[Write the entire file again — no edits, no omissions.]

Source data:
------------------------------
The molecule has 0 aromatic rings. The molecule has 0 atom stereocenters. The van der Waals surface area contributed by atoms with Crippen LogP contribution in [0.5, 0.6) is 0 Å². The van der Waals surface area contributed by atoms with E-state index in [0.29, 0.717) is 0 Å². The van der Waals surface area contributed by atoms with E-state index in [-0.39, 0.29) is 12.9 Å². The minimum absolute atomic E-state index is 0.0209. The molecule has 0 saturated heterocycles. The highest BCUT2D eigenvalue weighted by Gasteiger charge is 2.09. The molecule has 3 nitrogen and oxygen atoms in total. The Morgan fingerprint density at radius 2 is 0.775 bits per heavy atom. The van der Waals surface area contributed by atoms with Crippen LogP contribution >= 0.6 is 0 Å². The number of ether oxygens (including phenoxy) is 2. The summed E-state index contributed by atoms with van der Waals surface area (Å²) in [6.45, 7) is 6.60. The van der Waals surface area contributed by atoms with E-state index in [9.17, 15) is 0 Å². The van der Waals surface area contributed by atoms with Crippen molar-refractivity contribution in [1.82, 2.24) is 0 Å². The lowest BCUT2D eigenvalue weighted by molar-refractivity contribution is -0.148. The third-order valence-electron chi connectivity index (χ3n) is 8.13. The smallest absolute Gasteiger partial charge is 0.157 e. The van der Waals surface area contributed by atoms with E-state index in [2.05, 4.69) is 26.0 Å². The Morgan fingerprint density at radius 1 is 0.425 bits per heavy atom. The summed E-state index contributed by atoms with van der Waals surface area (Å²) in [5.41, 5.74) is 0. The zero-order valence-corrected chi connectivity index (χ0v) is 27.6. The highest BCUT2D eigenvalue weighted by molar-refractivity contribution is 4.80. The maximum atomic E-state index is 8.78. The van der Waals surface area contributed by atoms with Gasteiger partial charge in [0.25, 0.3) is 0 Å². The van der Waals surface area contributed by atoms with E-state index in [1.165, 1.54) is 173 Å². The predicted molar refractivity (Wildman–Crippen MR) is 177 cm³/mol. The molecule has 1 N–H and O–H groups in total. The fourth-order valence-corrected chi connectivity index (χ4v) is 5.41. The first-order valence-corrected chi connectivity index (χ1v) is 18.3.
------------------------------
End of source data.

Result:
The molecule has 0 aromatic rings. The molecule has 0 atom stereocenters. The van der Waals surface area contributed by atoms with Crippen LogP contribution in [0.5, 0.6) is 0 Å². The van der Waals surface area contributed by atoms with E-state index in [0.29, 0.717) is 0 Å². The van der Waals surface area contributed by atoms with E-state index in [-0.39, 0.29) is 12.9 Å². The minimum absolute atomic E-state index is 0.0209. The molecule has 0 saturated heterocycles. The highest BCUT2D eigenvalue weighted by Gasteiger charge is 2.09. The molecule has 3 nitrogen and oxygen atoms in total. The Morgan fingerprint density at radius 2 is 0.775 bits per heavy atom. The van der Waals surface area contributed by atoms with Crippen LogP contribution >= 0.6 is 0 Å². The number of ether oxygens (including phenoxy) is 2. The summed E-state index contributed by atoms with van der Waals surface area (Å²) in [6.45, 7) is 6.60. The van der Waals surface area contributed by atoms with E-state index in [9.17, 15) is 0 Å². The van der Waals surface area contributed by atoms with Crippen molar-refractivity contribution in [1.82, 2.24) is 0 Å². The lowest BCUT2D eigenvalue weighted by molar-refractivity contribution is -0.148. The third-order valence-electron chi connectivity index (χ3n) is 8.13. The smallest absolute Gasteiger partial charge is 0.157 e. The van der Waals surface area contributed by atoms with E-state index in [2.05, 4.69) is 26.0 Å². The Morgan fingerprint density at radius 1 is 0.425 bits per heavy atom. The summed E-state index contributed by atoms with van der Waals surface area (Å²) in [5.41, 5.74) is 0. The zero-order valence-corrected chi connectivity index (χ0v) is 27.6. The highest BCUT2D eigenvalue weighted by molar-refractivity contribution is 4.80. The maximum atomic E-state index is 8.78. The van der Waals surface area contributed by atoms with Gasteiger partial charge in [0.25, 0.3) is 0 Å². The van der Waals surface area contributed by atoms with E-state index in [1.165, 1.54) is 173 Å². The predicted molar refractivity (Wildman–Crippen MR) is 177 cm³/mol. The molecule has 1 N–H and O–H groups in total. The fourth-order valence-corrected chi connectivity index (χ4v) is 5.41. The first-order valence-corrected chi connectivity index (χ1v) is 18.3.